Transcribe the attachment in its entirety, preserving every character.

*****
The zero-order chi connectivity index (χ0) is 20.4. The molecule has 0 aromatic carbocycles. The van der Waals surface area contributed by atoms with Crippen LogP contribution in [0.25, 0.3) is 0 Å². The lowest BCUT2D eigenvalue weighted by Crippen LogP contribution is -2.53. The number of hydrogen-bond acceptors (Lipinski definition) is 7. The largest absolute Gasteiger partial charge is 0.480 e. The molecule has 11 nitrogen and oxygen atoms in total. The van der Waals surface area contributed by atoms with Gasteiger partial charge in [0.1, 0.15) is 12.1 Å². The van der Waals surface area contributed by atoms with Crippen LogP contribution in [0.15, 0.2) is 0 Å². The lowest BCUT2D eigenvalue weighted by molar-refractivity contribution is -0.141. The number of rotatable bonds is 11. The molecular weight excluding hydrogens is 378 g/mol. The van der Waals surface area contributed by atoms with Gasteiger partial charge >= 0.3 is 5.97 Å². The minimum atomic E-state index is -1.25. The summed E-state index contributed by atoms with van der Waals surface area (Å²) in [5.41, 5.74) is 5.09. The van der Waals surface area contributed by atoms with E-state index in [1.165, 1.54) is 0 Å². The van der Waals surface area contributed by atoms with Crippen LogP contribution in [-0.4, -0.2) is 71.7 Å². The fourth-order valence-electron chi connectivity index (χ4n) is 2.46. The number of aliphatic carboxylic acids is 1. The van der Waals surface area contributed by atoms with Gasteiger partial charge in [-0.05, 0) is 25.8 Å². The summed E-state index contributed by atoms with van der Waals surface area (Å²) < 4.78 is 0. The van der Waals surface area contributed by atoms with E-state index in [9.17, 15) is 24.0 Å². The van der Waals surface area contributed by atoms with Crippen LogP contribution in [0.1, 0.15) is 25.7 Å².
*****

The zero-order chi connectivity index (χ0) is 20.4. The molecule has 0 aromatic carbocycles. The van der Waals surface area contributed by atoms with Crippen LogP contribution in [0.25, 0.3) is 0 Å². The lowest BCUT2D eigenvalue weighted by Crippen LogP contribution is -2.53. The number of hydrogen-bond acceptors (Lipinski definition) is 7. The largest absolute Gasteiger partial charge is 0.480 e. The molecule has 11 nitrogen and oxygen atoms in total. The van der Waals surface area contributed by atoms with Gasteiger partial charge in [0.1, 0.15) is 12.1 Å². The van der Waals surface area contributed by atoms with Crippen LogP contribution in [0.15, 0.2) is 0 Å². The lowest BCUT2D eigenvalue weighted by molar-refractivity contribution is -0.141. The number of rotatable bonds is 11. The molecular weight excluding hydrogens is 378 g/mol. The van der Waals surface area contributed by atoms with Gasteiger partial charge >= 0.3 is 5.97 Å². The minimum atomic E-state index is -1.25. The summed E-state index contributed by atoms with van der Waals surface area (Å²) in [5.41, 5.74) is 5.09. The van der Waals surface area contributed by atoms with E-state index in [1.165, 1.54) is 0 Å². The van der Waals surface area contributed by atoms with Crippen LogP contribution in [-0.4, -0.2) is 71.7 Å². The fourth-order valence-electron chi connectivity index (χ4n) is 2.46. The number of aliphatic carboxylic acids is 1. The van der Waals surface area contributed by atoms with Gasteiger partial charge in [-0.05, 0) is 25.8 Å². The summed E-state index contributed by atoms with van der Waals surface area (Å²) < 4.78 is 0. The van der Waals surface area contributed by atoms with E-state index in [9.17, 15) is 24.0 Å². The van der Waals surface area contributed by atoms with Crippen LogP contribution in [0.1, 0.15) is 25.7 Å².